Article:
From THE PHILHARMONIC HALL, LIVERPOOL
THE LIVERPOOL PHILHARMONIC
Conducted by Sir THOMAS BEECHAM
Cherubini, born in 1760, had been writing operas from early manhood, right through the French Revolution and Napoleonic Wars, undisturbed by the seething passions of those troubled days. He owed one of his first appointments to the interest of Marie Antoinette 's coiffeur, while in ' The On hundred Davs ' of 1815 he received the Legion of Honour from tho hands of Napoleon. The opera Les Abencérages was composed by him in 1813 ; the subject is that of tho Moorish King, Boabdil, and his erring wife, and it ends with the massacre of the family of her betrayer. Cherubini was unfortunate in choosing the date for the première of his opera ; during the performance news was received of Napoleon's disastrous retreat from Moscow.
Mozart wrote this symphony in his twenty-fourth year, while he was Konzertmeister and organist to the Court and Cathedral of Salzburg, and receiving a salary of £40 a year, a sum which would, in these days, be considered inadequate for a village organist. The symphony was first performed a year after it was written. Mozart, in a letter, mentions casually that the performance was a great success. Of course it was ! Success was about the only thing he made out of the majority of his compositions.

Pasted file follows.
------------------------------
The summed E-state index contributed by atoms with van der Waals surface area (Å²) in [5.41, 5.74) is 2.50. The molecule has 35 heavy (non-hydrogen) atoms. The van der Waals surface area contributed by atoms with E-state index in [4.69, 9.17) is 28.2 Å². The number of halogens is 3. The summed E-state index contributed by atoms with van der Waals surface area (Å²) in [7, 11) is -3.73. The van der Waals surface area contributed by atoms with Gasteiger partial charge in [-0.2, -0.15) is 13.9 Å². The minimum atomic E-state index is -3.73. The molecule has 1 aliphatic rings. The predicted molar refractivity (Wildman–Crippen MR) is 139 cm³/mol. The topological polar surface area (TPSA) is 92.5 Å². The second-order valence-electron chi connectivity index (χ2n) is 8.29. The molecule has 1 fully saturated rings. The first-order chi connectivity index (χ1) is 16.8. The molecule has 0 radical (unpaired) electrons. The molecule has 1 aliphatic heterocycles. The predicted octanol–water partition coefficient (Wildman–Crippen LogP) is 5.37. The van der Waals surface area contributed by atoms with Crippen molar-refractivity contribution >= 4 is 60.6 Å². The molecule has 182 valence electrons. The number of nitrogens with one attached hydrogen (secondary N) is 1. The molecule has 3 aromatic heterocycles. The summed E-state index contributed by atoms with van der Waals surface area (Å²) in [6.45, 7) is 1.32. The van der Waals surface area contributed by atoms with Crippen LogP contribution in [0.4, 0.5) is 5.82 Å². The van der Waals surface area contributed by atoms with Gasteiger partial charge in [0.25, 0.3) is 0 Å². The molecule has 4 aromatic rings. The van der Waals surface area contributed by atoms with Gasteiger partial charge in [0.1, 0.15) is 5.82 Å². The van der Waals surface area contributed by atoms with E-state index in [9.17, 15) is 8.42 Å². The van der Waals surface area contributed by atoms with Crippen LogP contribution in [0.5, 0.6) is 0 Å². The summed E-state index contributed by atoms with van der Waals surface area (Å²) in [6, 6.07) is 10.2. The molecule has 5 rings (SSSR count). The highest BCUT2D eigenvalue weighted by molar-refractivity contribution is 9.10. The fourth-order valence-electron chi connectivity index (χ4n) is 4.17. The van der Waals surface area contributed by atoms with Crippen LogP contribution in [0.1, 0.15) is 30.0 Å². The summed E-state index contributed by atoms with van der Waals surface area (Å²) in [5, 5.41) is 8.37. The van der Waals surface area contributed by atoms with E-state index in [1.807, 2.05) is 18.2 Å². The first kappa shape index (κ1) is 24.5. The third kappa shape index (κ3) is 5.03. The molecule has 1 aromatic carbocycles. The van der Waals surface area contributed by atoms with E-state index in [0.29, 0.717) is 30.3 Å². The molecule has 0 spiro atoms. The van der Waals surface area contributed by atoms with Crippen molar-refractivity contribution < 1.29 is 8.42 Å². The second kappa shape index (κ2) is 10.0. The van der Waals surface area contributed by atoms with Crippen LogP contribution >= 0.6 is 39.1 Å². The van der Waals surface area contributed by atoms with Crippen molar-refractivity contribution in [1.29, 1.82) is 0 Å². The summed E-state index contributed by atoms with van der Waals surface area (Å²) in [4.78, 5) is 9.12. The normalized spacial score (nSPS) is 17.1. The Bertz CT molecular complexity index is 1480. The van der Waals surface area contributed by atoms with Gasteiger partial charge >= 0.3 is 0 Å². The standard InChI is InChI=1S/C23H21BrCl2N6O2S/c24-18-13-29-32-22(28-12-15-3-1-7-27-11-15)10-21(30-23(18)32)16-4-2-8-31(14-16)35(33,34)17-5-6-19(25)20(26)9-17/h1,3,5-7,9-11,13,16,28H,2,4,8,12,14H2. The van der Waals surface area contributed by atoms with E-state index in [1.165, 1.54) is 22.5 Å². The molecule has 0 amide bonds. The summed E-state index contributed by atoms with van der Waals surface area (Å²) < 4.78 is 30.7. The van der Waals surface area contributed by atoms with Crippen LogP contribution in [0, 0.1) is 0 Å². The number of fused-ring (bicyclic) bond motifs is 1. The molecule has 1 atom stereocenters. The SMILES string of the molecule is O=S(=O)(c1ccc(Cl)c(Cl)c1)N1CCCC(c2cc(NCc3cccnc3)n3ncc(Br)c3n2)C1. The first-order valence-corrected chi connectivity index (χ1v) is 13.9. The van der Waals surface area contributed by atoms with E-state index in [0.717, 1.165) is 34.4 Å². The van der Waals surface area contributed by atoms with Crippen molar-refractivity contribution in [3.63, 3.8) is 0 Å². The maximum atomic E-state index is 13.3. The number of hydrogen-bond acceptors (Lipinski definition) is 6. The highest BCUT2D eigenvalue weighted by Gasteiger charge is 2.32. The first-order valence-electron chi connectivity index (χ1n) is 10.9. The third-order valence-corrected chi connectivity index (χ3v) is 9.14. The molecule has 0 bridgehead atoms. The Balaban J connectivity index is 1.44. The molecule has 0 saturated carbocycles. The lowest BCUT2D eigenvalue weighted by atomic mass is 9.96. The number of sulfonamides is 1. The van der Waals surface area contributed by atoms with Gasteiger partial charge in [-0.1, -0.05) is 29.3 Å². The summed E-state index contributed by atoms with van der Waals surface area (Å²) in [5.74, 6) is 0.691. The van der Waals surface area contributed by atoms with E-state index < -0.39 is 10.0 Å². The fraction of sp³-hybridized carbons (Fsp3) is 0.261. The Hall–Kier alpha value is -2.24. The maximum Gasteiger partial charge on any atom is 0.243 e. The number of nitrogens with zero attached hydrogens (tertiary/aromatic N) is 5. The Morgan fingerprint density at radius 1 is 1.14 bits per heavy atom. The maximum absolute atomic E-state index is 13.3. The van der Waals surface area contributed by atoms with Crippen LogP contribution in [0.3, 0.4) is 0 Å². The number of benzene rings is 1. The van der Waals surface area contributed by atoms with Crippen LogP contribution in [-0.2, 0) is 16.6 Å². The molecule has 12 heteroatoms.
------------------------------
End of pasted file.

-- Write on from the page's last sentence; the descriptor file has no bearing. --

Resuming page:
Dvorak returned from his American expedition in 1895, and was glad to get home. He was then about fifty-four, and from that time to his death lie settled in Prague, and wrote operas and symphonic poems, making national Czech legend the source of his musical inspiration. The Golden Spinning Wheel is one of five symphonic poems, all dated 1896. It is strange that these works are among the lesser-known compositions of a composer who has always held the highest esteem of British audiences.
(North Regional Programme)
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